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One of three Amur Tigers to be transferred from CT’s Beardsley Zoo

BRIDGEPORT — Connecticut’s Beardsley Zoo announced Tuesday it will be saying goodbye to one of three Amur Tigers housed at its facility. After arriving in...
Changbai by Melanie Bradley

BRIDGEPORT — Connecticut’s Beardsley Zoo announced Tuesday it will be saying goodbye to one of three Amur Tigers housed at its facility.

After arriving in Connecticut in January of 2017 from the Philadelphia Zoo, Changbai will be moved to a new permanent home Wednesday.

Changbai is the only female among the species at Beardsley.

The 12-year-old is leaving behind the two tiger cubs Reka and Zeya she gave birth to in November 2017.

Inter-regional transfers are arranged by the Association of Zoos and Aquariums’ Species Survival Plan with careful attention to gene diversity in the hope that successful breeding will take place.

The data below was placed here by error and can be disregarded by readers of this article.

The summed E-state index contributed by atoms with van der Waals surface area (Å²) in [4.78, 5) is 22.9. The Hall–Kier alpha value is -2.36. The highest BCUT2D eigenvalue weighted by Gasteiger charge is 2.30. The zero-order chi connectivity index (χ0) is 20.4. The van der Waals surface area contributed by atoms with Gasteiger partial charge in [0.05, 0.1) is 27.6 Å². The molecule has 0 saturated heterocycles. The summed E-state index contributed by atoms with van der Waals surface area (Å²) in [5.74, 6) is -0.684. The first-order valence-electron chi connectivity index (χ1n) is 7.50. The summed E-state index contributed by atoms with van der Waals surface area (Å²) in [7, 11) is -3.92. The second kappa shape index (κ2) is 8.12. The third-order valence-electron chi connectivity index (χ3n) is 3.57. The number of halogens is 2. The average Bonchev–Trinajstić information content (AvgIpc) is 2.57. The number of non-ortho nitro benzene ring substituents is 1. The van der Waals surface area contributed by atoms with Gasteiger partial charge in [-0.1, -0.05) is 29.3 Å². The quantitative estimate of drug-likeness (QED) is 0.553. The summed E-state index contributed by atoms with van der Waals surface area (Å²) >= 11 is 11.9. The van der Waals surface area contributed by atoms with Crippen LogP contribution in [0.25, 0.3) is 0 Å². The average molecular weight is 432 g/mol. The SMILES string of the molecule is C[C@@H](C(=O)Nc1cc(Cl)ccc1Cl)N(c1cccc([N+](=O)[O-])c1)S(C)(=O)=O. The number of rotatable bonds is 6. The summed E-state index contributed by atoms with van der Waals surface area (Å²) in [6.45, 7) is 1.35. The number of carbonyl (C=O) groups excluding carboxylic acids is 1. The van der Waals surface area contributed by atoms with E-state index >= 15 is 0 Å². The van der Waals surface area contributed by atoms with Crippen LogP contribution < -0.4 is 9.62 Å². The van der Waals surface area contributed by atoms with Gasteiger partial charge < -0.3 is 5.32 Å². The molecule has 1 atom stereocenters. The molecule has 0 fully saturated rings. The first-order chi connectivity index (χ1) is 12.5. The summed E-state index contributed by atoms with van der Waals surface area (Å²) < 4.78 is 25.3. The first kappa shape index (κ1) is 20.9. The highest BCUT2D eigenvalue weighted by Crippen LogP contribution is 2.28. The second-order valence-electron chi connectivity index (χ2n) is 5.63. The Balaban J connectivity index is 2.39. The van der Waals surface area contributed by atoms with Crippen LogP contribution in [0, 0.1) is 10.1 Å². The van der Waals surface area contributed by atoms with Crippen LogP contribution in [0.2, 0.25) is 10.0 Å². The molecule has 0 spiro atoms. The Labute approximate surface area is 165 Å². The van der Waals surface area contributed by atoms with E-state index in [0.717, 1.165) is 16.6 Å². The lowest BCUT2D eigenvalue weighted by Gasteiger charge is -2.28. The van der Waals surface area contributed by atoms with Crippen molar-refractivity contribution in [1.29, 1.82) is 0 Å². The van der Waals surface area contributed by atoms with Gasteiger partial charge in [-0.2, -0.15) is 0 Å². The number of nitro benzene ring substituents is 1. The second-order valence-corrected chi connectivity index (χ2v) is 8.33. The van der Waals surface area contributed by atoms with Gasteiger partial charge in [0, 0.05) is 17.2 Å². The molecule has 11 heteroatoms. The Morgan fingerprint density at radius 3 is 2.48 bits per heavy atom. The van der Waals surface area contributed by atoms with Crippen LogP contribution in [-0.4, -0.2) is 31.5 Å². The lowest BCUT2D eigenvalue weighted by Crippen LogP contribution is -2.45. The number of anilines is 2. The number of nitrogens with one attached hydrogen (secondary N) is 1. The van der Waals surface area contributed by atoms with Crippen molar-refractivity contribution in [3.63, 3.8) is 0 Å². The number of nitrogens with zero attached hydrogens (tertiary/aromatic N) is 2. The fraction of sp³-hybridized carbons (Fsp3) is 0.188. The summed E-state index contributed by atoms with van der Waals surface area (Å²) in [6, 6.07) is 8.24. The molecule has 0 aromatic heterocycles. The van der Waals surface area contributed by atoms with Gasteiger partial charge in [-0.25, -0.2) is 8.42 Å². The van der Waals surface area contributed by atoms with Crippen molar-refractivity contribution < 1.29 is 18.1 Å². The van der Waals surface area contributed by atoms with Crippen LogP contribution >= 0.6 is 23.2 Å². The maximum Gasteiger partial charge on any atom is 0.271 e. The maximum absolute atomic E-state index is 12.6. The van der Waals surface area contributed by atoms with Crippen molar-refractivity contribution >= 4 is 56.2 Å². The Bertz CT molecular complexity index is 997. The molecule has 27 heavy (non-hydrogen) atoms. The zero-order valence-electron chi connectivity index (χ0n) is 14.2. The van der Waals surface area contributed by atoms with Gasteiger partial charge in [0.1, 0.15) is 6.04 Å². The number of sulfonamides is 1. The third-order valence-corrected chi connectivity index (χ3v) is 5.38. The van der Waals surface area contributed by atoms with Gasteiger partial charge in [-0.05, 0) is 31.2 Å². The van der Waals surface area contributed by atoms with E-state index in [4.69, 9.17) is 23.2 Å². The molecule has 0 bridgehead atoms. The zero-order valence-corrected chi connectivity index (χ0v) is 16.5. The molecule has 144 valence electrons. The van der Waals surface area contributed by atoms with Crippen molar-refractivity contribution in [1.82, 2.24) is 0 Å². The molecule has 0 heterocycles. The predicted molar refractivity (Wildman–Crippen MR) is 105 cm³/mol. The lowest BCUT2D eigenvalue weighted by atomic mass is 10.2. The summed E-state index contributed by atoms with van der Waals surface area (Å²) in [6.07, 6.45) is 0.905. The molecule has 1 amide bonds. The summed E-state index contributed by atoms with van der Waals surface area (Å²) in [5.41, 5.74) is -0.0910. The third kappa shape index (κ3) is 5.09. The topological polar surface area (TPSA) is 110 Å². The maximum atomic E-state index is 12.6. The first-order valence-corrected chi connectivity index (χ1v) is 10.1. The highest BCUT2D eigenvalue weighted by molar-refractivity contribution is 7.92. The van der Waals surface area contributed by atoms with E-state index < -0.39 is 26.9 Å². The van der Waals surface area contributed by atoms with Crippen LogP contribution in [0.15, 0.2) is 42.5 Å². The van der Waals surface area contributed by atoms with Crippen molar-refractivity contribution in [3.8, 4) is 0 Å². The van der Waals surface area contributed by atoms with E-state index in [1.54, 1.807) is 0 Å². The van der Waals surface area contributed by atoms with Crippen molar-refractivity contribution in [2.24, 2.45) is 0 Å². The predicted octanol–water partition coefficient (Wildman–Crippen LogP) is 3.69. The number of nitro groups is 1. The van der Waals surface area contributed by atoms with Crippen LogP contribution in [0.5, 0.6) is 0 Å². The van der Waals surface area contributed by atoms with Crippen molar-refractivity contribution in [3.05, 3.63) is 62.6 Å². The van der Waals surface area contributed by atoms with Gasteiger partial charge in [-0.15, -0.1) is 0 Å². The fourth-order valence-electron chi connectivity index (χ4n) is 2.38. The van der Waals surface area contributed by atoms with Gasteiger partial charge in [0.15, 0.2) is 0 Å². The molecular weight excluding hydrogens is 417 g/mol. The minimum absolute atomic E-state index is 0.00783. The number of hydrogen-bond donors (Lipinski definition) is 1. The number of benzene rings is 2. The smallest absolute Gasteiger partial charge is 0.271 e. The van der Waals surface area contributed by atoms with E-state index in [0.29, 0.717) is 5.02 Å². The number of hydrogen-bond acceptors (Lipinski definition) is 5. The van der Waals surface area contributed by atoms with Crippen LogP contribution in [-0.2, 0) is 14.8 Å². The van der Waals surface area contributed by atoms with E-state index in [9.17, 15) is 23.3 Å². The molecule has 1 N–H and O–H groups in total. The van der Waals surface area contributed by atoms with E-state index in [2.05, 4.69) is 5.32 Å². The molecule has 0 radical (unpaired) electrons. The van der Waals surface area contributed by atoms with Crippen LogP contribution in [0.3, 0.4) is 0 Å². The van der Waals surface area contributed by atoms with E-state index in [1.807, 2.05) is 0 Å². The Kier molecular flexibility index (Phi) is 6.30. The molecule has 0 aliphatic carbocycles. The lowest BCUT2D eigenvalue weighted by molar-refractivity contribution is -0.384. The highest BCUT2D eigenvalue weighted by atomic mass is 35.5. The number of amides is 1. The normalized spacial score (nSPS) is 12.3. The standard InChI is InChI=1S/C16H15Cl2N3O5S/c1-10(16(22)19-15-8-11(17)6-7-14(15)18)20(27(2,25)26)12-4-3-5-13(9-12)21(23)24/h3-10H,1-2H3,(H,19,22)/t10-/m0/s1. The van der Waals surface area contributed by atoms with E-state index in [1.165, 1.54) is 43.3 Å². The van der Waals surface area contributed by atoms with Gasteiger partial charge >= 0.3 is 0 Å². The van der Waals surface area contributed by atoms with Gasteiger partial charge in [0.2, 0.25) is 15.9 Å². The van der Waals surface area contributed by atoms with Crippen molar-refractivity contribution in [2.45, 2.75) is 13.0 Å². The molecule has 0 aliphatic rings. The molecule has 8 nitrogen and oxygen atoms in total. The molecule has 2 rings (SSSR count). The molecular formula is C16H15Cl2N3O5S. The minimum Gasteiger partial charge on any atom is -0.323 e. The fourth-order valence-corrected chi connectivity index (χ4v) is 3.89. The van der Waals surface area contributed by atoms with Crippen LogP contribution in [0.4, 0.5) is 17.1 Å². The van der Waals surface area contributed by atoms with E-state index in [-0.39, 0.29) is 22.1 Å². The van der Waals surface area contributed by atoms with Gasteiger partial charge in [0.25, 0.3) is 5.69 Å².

Changbai by Jack Bradley

The AZA says Amur tigers are rare and critically endangered in the wild, occupying less than seven percent of their original range.

According to Beardsley officials, Changbai was sent to Beardsley Zoo as an excellent genetic match to the Zoo’s resident male tiger at the time, Petya.

After the cubs were born, Petya was transferred to Kansas — now it’s Changbai’s turn.

“As sad as we are to say goodbye to Changbai, the planned transfer of animals to other member zoos ensures the sustainability of a healthy, genetically diverse, and demographically varied AZA population,” Beardsley Zoo’s Deputy Director, Don Goff explained.

According to officials, Beardsley Zoo has had repeated success in breeding endangered species.

The Zoo has been the birthplace of multiple endangered species, including tiger cubs, maned wolf pups, Red wolf pups, two baby Giant anteaters, and most recently, two Amur leopard cubs.